I like the first two much more than this one, because for this I felt a bit too desperate to add new elements that I really misused what I already had. It feels like a really stupid collage rather than the drawing I envisioned, so I took half a step forward and ten steps back, really.
This is one of a series of drawings I did at the end of last semester. It's a combination of drawn elements as well as printed woodblock and monoprint. Originally I just started by "collaging" photographic elements by drawing them into configurations on the page, but that plays into my weaknesses and usually makes stale work. I'm rather controlling with mediums like drawing, to the level that I lose interest in the drawing itself because of its predictability.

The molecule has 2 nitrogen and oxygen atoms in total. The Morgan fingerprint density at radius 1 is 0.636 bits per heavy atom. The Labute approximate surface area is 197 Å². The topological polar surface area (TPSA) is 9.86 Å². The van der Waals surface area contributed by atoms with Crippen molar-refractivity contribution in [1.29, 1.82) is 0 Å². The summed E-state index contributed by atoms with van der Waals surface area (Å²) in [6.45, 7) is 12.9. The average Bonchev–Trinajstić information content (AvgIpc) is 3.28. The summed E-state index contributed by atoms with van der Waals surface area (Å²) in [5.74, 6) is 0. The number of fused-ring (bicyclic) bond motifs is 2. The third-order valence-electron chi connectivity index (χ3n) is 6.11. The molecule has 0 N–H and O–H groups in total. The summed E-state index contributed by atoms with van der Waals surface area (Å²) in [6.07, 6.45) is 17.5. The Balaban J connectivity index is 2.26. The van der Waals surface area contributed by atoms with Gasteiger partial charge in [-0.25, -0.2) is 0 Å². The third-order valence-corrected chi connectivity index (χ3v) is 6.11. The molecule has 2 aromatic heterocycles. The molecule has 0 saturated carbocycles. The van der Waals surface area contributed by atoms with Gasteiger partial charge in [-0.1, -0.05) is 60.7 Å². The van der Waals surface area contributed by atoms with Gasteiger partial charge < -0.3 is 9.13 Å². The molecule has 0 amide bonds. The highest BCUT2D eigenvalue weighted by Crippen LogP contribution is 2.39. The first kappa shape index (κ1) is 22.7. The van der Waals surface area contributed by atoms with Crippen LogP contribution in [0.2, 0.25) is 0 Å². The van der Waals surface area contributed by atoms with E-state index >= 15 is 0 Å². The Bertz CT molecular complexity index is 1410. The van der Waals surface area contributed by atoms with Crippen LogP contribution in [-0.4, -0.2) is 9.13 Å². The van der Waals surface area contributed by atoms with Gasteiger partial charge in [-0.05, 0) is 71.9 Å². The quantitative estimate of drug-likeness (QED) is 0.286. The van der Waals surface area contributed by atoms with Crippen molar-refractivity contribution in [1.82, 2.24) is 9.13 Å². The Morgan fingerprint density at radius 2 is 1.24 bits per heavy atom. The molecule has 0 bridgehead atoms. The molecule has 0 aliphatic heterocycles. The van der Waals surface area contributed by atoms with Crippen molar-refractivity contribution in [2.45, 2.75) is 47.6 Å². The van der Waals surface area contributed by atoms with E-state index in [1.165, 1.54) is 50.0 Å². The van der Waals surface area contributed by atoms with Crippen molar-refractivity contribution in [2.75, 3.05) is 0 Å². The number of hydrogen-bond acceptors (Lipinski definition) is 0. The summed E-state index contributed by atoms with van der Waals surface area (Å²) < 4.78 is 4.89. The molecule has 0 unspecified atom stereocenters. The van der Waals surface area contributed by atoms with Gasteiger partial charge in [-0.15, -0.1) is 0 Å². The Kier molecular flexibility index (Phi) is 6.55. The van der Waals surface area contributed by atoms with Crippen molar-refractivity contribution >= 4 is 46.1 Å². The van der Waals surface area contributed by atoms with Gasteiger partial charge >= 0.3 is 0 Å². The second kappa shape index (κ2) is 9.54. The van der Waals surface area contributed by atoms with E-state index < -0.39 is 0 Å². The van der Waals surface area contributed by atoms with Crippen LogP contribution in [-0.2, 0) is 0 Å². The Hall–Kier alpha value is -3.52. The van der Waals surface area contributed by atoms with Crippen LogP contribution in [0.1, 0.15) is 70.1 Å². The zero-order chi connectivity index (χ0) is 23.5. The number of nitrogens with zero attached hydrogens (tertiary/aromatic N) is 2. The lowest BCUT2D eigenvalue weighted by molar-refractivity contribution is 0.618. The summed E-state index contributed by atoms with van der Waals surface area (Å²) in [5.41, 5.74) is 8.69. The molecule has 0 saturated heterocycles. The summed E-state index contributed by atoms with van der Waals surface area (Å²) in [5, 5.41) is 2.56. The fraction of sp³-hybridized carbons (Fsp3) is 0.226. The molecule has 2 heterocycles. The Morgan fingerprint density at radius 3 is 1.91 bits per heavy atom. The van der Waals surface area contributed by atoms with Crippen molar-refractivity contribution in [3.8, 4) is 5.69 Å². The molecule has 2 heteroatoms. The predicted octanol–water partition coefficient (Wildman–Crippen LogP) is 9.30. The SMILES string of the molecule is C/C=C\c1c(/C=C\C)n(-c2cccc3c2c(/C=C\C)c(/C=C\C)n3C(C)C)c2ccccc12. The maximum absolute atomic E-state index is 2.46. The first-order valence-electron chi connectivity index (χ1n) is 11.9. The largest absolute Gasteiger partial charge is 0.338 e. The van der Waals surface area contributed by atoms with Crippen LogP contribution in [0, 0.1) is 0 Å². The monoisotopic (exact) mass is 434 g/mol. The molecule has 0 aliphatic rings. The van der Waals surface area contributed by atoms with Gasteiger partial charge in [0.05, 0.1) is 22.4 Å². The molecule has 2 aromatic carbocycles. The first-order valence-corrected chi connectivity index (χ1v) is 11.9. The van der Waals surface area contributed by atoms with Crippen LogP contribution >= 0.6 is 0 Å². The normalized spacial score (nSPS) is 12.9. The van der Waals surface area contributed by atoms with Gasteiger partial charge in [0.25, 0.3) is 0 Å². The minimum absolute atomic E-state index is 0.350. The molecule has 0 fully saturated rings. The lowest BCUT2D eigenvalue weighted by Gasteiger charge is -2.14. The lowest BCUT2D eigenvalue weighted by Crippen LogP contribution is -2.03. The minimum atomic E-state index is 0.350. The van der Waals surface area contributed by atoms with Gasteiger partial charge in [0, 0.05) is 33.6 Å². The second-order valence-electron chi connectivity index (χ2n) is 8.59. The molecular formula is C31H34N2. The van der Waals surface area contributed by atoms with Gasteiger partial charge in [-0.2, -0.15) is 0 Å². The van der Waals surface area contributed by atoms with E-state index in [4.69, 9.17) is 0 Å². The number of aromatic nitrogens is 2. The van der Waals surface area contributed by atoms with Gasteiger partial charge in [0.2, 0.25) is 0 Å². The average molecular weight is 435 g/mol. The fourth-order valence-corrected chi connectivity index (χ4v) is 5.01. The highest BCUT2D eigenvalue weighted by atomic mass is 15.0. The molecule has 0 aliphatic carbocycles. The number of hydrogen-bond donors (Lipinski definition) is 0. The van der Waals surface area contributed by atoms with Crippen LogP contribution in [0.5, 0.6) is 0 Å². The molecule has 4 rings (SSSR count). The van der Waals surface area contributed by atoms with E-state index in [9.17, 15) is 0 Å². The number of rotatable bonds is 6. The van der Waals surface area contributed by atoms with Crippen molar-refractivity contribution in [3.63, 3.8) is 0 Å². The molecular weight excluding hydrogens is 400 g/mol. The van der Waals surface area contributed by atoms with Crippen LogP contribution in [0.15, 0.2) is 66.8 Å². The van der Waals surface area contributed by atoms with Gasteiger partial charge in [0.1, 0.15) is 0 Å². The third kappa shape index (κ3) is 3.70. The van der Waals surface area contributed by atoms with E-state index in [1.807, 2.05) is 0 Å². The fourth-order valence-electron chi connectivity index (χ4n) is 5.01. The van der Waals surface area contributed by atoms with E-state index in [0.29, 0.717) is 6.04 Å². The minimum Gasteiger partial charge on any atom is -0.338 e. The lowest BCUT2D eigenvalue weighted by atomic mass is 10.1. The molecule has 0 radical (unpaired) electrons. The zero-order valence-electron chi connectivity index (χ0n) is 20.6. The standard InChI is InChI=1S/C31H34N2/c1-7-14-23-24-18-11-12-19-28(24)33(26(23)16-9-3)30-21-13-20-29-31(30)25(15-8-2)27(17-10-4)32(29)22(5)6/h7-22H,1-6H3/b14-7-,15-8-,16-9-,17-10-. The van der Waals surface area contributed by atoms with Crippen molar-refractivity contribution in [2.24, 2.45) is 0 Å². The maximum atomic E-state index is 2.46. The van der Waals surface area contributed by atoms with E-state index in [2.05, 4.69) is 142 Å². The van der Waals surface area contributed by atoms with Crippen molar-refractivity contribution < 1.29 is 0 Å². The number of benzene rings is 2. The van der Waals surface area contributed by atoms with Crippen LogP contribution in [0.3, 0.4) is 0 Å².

Therefore I started adding monoprinted elements as well as starting the drawing in a different orientation than I intended to finish it, both as means of introducing unexpected results. For the wood grain I cut a mylar stencil to fit the drawing, stuck it to a plank of plywood using water, inked up the exposed wood with sumi ink, and ran it through the press. It's a terrible way of registering a print but I intended it to be that way so that there would always be a chance I'd destroy the drawing. I don't mean to reference the process of nearly destroying the drawing, it's just a way of separating myself from it. I then did a watercolor monoprint with the blue, but the introduction of color was rather unsuccessful, so I drew an image around it, making it into "waves". It's the first drawing I started for this set and the last one I finished, as I had to do alot of tweaking to blend the different elements together.